Most early teenagers are starting high school and spending their free time hanging out with friends, but at the young age of fourteen, Seth Nelson was busy starting a business. Nelson’s homegrown business, The Farmer’s Perk Organic Coffee Co., started from scratch with only $400 and a kid’s entrepreneurial spirit. He bought fold-out tables and air pots and began showing up every Saturday morning at the farmers’ market to serve Jacksonians coffee while they browsed the produce.
Five years later, Nelson was named winner of theCO’s Best in the West 2017 Competition, had graduated high school a full semester early, and had bought a food truck to start the second branch of his business: Cock-A-Doodle Dough. Although Seth had started a successful business by himself, he decided to take CO.STARTERS five months after winning Best in the West, which had originally introduced him to theCO.
“[CO.STARTERS] really reestablished some of the basics for me,” Nelson explains. “Initially when I had started The Farmer’s Perk at fourteen, I was looking at things like who my customers were and elemental things like that. When I started Cock-A-Doodle Dough, we kind of already had our customer base in my mind. So, doing CO.STARTERS really brought me back to the basics to reevaluate some of the more fundamental aspects of business.”
Cock-A-Doodle Dough has since celebrated its one-year anniversary on July 4, but Nelson’s success was not without challenges. Seth started college and quickly realized he was failing classes due to lack of attendance. College had seemed to open up his schedule to work more, as opposed to a seven-hour school day in high school, and it had become difficult to balance schoolwork and a small business.
Nelson laughs and says, “What had happened was I was choosing between going to calculus class and working. If I could take my truck and go to a good event, then I was going to go to the event. It was halfway through the semester, and I said ‘Pull me out,’ dropped my classes, and went to work that night.”
Nelson certainly had to make sacrifices to get his business to its current point of prosperity, but he says he has no regrets. He feels like he has been able to be involved in the development of downtown Jackson and even originally considered pushing The Farmer’s Perk to brick-and-mortar in the Jackson Walk.
“We were actually going through the process of meeting with builders,” Nelson says. “It had been a couple months, and the idea of a food truck came up, and it was less of a jump. Instead of jumping into a boat that was ten feet off the dock, we were were just stepping into a boat, so that it would be a lot easier of a transition. And then one day the transition from food truck to brick-and-mortar would be even easier.”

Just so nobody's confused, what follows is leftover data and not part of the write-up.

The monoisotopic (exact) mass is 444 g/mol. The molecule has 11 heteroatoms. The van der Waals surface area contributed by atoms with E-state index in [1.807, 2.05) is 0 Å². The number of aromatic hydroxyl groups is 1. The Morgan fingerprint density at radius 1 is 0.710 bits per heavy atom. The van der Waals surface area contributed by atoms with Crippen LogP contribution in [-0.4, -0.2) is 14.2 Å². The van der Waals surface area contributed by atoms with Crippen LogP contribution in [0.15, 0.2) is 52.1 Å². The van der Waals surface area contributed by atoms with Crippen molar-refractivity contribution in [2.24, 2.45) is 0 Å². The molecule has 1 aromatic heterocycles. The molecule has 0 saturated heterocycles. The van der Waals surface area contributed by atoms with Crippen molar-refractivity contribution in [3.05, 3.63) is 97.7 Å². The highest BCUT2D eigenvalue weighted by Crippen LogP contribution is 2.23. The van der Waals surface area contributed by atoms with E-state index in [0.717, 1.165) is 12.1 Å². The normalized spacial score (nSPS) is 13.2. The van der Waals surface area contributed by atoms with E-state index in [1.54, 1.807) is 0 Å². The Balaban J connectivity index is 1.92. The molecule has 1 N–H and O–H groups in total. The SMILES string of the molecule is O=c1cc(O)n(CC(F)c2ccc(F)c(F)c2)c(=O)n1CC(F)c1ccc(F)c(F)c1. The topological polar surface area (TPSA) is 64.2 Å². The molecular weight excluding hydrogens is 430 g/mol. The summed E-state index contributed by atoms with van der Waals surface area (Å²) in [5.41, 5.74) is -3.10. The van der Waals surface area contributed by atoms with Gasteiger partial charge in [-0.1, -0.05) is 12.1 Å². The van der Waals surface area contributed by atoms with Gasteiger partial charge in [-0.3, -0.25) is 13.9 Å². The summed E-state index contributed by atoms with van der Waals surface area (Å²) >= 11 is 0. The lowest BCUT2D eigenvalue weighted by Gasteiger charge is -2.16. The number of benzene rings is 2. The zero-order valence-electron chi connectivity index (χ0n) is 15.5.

However, Nelson says he has hesitations about moving into a physical store just yet, since he wants to be sure the downtown market could sustain both his local coffee shop and his food truck within a relatively small area. Although the idea is not out of the question, he says a permanent space would be something he considers to be possible within five years.
Even though a physical building is not in his immediate plans, Nelson says that the mobility of a food truck has allowed him to add to the development in downtown Jackson and become involved in the community in a different way.
“We can reach different demographics of people in completely different areas just by being mobile, and it has allowed us to break into the community more easily,” he says.
Community is an important aspect of business to Nelson, and he steadily attributes his success to the city of Jackson.
“The farmers’ market is our roots and base,” he says. “We just have an incredible time out there with all five of us workers in the truck on Saturday mornings.”
Even though the farmers’ market holds a lot of his customer base, Nelson also credits theCO with the advancement of both Cock-A-Doodle Dough and The Farmer’s Perk. He now has resident desk at theCO and does much of the managerial side of business there.
“theCO has definitely been influential in the prosperity and growth of my business,” he says. “Moving into theCO has been huge as far as making connections. I can only have so many connections by myself. I can only know so much about the community, about things going on in Jackson, and so having my own community of like-minded people who have their own talents and knowledge has been super impactful. There is a whole wealth of knowledge in this community of entrepreneurs.”
The Cock-A-Doodle Dough food truck is open Monday, Wednesday, and Friday from 7:00 A.M. to 11:00 A.M. in the Court Square and is also at the West Tennessee Farmer’s Market most Saturdays. Stay up to date with Seth Nelson’s local business here, and learn more about CO.STARTERS here.